As we suggested in an article a few days ago, BayBuzz considers high standards of ethical conduct to be the minimum “price of entry” for those wishing to serve as Councillors on our various public bodies.
Sometimes those on the inside have a different view than we the electors do about what constitutes inappropriate, unethical behavior. Over time, they can begin to feel like the government and its resources are theirs.
Consequently, they might not think twice about, for example, using council staff to assist in their personal job search. No single incident in itself might be that significant. But if they accumulate without reprimand — and public accountability — they can create a climate where “playing loose” becomes the norm, and a serious violation of the public trust becomes inevitable.
Should a Councillor benefit personally from a public contract?
Should Councillors use council staff or resources for personal purposes?
Should Councillors appoint personal cronies to official positions instead of finding qualified candidates?
If a violation of the official Code of Conduct occurs or is alleged, should Councillors privately police themselves?
BayBuzz offers this “Public Ethics IQ Test” to help everyone — officeholders, candidates, and electors alike — calibrate their expectations. Perhaps those running for office in the upcoming council elections will share their “Ethics IQ” with their electors during the campaign.
Ethics IQ Test — Score 1 each time you agree
- Councillors should disclose publicly the financial interests and property holdings of themselves and their immediate family, including trusts, so that electors can assess the impartiality of their actions as Councillor.
- Councillors should not vote or participate in matters in which they have a financial interest over and above an interest in common with the public.
- Councillors or businesses in which they or members of their immediate family have an interest should not be awarded public contracts.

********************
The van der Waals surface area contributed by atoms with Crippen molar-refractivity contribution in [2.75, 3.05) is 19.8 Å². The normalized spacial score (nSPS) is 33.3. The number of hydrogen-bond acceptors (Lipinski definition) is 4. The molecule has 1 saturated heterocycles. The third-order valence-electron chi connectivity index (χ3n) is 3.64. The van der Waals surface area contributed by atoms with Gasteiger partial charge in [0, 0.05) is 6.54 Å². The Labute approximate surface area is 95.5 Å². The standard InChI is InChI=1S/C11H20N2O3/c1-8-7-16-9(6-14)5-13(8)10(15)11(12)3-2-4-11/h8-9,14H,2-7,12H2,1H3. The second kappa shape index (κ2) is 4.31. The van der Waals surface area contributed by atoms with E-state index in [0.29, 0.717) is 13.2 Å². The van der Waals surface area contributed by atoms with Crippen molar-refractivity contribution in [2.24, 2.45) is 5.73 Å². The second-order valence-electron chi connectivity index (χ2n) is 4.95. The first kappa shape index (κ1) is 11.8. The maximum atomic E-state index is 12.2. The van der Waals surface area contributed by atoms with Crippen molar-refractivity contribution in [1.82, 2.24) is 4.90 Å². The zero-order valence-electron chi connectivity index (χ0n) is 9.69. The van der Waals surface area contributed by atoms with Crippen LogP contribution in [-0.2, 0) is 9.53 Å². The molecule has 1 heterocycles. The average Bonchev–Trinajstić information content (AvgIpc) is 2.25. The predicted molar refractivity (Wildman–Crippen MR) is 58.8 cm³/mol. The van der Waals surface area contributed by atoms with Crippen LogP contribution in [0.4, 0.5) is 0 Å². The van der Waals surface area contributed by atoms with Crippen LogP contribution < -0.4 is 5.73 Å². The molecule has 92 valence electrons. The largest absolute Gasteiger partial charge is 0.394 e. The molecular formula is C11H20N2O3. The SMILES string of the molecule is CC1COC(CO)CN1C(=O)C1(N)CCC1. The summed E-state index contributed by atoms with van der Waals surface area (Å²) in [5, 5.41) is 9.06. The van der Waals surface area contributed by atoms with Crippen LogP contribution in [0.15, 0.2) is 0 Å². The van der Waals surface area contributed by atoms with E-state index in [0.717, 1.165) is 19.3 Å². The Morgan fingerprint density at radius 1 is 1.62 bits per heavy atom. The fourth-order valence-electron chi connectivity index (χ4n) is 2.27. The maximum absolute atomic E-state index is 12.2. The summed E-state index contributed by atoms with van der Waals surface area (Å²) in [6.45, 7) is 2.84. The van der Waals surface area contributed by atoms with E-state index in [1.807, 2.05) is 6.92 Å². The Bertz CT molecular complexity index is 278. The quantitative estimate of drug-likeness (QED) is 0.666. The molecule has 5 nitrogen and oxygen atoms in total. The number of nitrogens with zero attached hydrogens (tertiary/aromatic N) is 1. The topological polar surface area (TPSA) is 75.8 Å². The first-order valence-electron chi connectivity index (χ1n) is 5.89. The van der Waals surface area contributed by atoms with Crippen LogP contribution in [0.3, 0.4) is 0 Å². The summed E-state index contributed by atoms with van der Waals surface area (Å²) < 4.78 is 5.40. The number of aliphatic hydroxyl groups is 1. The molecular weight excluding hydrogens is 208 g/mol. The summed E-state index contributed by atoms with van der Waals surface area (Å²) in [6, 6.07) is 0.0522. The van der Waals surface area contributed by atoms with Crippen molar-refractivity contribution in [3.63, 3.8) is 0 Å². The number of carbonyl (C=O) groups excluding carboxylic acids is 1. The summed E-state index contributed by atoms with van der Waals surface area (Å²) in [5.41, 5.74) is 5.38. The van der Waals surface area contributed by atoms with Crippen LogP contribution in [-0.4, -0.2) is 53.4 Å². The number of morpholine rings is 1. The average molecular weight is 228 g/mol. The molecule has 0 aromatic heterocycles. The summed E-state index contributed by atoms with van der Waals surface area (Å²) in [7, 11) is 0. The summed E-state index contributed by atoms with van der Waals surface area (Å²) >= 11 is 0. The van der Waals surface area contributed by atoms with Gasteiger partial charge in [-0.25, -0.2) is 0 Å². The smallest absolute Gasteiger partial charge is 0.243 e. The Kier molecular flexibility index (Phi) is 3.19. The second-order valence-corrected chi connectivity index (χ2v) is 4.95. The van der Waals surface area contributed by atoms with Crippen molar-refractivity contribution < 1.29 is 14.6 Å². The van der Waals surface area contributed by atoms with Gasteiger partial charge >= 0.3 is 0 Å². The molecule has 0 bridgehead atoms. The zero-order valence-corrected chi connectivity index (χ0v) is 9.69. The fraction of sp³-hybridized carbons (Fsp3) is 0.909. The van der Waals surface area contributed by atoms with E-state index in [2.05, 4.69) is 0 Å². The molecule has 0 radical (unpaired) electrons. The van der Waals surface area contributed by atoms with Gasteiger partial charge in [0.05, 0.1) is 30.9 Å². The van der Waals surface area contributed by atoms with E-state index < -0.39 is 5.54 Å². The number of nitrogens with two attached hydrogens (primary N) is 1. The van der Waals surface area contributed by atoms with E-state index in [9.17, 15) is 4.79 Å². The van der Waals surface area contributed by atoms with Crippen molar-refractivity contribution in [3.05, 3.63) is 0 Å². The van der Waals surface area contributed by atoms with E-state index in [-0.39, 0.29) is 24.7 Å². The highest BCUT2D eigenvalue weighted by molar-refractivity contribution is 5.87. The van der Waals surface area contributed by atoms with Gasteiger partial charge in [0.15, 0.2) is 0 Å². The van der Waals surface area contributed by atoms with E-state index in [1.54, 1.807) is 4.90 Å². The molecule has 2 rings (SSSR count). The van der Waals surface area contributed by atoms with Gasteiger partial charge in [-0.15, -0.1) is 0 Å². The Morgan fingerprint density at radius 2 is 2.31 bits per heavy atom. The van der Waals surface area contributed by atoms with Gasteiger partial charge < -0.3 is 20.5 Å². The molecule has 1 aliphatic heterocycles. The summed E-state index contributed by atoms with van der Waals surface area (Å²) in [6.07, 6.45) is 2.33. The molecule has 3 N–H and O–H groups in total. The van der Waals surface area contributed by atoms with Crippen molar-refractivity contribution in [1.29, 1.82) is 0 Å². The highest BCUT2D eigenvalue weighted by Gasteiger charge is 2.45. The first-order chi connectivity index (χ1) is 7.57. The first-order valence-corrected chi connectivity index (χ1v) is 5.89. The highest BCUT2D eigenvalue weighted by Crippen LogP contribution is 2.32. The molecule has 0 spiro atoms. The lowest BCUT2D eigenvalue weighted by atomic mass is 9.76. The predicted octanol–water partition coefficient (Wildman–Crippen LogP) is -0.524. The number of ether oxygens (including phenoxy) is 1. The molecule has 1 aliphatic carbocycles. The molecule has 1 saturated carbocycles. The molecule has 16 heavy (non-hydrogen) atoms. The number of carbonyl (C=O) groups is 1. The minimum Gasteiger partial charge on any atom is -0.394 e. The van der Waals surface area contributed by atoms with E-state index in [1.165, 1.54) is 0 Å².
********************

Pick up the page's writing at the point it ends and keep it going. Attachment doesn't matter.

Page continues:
- Councillors should not use council resources (staff, facilities, privileged information) under any circumstances to pursue personal business or gain.
- Councillors should make appointments to various local boards, committees and other public entities strictly on the basis of merit, as opposed to personal or business relationships.
- Councillors should not seek employment or business relationships, or promises thereof, in any manner that might be construed as trading on their influence as public officials.
- Councillors should disclose the source of all campaign contributions over $500 in value, whether in the form of cash or services.
- Councillors should bring any instance of official malfeasance of which they become aware to the attention of their fellow Councillors.
- Councillors have an ethical responsibility to their electorate to participate fully and regularly, and in an informed manner, in the official proceedings and decision-making of their council.
- Councillors should affirm that maintaining
public trust in elected officials and their decisions is of paramount
importance, and therefore commit to go beyond the “letter of the law”
and avoid even the appearance of improper or unethical conduct.
Is anything less than a “Perfect 10” Ethics IQ score acceptable? Shouldn’t we hear an explanation from any Councillor or candidate for that position who disputes any of these principles?